A Randomized Controlled Trial of Intraarticular Ropivacaine for Pain Management Immediately Following Total Knee Arthroplasty
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Total knee arthroplasty (TKA) is a commonly performed procedure for the treatment of end-stage arthritis of the knee. Pain control following TKA is difficult to manage in some patients. We examined the use of a postoperative intraarticular injection of 100 mL of 0.2% (200 mg) ropivacaine in a double-blind, prospective, placebo-controlled pilot study to evaluate its use as a pain control modality. All patients received general anesthesia. Postoperatively, patients were placed on intravenous patient-controlled analgesia with morphine. The ropivacaine group showed an early trend in lower visual analog scale (VAS) scores when compared with the placebo group. Patients receiving ropivacaine used a similar amount of narcotics compared with the placebo group. Intraarticular ropivacaine used for pain control after TKA demonstrated no statistically significant difference in lowering VAS scores or narcotic usage; therefore, intraarticular ropivacaine as a single modality is not recommended for effective pain management.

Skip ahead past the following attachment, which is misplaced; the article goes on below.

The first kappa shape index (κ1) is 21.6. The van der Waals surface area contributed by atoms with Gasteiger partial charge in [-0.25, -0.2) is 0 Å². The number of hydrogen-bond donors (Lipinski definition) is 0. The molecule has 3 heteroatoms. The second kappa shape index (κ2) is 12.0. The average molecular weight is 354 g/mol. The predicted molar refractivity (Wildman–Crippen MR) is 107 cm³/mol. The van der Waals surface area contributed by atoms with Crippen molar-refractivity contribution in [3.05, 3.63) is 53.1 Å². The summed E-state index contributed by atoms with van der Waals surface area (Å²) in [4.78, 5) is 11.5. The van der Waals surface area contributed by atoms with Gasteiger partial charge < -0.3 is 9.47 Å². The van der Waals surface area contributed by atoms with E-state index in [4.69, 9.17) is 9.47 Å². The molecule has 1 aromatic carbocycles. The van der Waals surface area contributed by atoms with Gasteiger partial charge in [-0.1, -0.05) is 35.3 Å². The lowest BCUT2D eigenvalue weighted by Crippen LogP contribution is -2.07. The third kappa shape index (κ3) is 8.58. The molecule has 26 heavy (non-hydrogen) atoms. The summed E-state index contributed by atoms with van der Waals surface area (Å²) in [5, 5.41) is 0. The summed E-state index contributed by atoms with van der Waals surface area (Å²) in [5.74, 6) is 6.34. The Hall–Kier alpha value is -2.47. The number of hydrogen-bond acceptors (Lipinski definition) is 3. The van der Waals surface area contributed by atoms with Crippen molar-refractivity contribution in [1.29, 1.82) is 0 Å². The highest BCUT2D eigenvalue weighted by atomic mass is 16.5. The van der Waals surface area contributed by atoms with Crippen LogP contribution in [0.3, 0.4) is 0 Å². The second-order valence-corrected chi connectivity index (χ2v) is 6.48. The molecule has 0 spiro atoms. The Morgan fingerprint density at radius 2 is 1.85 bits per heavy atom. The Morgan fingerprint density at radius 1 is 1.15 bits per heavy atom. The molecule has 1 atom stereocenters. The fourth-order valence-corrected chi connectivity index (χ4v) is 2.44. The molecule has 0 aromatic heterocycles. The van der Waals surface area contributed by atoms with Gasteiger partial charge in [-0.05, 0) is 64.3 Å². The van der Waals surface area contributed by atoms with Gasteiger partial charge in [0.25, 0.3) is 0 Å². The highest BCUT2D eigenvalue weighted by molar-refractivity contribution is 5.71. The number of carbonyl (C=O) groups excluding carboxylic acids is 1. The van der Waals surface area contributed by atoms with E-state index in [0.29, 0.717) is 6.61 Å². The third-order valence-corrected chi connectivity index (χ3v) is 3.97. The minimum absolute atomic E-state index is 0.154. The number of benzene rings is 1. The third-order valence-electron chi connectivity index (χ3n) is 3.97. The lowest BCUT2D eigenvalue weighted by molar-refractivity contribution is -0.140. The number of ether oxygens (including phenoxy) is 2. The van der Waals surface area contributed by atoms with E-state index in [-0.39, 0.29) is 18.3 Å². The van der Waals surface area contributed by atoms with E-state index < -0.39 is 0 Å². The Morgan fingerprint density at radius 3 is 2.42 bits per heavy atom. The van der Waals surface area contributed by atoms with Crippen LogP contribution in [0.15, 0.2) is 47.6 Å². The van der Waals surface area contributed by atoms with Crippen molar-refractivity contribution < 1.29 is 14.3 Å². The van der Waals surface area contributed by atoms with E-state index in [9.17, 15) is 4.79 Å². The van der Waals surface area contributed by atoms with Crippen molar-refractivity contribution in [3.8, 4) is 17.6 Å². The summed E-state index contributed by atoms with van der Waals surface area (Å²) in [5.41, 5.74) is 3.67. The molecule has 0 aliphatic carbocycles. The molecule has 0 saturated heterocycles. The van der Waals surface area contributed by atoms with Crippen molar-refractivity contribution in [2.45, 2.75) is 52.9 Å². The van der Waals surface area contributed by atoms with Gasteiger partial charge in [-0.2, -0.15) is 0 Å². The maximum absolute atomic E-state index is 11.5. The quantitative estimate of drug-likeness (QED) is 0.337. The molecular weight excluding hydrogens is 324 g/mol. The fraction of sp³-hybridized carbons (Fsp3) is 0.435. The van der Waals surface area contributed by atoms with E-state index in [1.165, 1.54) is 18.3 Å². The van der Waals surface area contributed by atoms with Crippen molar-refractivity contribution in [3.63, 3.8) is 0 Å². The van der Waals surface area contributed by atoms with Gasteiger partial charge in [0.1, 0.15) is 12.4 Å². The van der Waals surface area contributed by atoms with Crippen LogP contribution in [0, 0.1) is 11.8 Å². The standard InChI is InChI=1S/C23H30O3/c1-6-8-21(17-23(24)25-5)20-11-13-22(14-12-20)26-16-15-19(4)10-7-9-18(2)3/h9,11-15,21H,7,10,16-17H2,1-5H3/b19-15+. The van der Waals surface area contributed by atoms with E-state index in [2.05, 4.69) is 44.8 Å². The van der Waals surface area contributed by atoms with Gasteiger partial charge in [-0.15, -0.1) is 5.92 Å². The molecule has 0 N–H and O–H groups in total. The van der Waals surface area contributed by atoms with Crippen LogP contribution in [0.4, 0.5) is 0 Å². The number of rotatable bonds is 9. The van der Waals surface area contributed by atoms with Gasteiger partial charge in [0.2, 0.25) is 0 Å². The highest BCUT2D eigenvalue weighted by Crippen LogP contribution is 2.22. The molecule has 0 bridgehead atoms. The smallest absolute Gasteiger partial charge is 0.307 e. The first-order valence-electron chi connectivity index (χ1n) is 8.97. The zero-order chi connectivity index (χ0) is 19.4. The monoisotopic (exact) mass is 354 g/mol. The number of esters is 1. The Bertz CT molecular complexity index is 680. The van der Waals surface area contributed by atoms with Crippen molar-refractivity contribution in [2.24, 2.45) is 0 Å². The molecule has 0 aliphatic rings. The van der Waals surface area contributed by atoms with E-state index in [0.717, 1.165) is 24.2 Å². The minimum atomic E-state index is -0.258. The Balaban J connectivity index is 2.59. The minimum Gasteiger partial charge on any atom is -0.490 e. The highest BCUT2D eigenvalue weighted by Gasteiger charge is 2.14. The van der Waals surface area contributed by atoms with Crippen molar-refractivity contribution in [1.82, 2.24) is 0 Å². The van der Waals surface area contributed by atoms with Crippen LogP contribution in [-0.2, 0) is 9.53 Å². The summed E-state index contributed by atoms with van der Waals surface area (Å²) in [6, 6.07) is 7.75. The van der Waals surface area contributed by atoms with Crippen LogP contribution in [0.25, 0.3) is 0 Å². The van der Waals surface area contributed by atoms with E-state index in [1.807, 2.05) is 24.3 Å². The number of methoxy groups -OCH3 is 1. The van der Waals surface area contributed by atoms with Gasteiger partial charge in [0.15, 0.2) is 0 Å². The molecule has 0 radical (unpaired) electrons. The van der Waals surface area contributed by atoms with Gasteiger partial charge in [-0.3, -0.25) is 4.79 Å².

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- A Randomized Controlled Trial of Intraarticular Ropivacaine for Pain Management Immediately Following Total Knee Arthroplasty
Volume 6, Issue 2 , pp 155-159
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- total knee arthroplasty
- intraarticular injection
- pain control
- randomized controlled trial
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- Author Affiliations
- 1. Division of Orthopaedic Surgery, Scripps Clinic, 10666 North Torrey Pines Road, MS 116, La Jolla, CA, 92037, USA
- 2. Shiley Center for Orthopaedic Research and Education at Scripps Clinic, Scripps Health, 11025 North Torrey Pines Road, Suite 140, La Jolla, CA, 92037, USA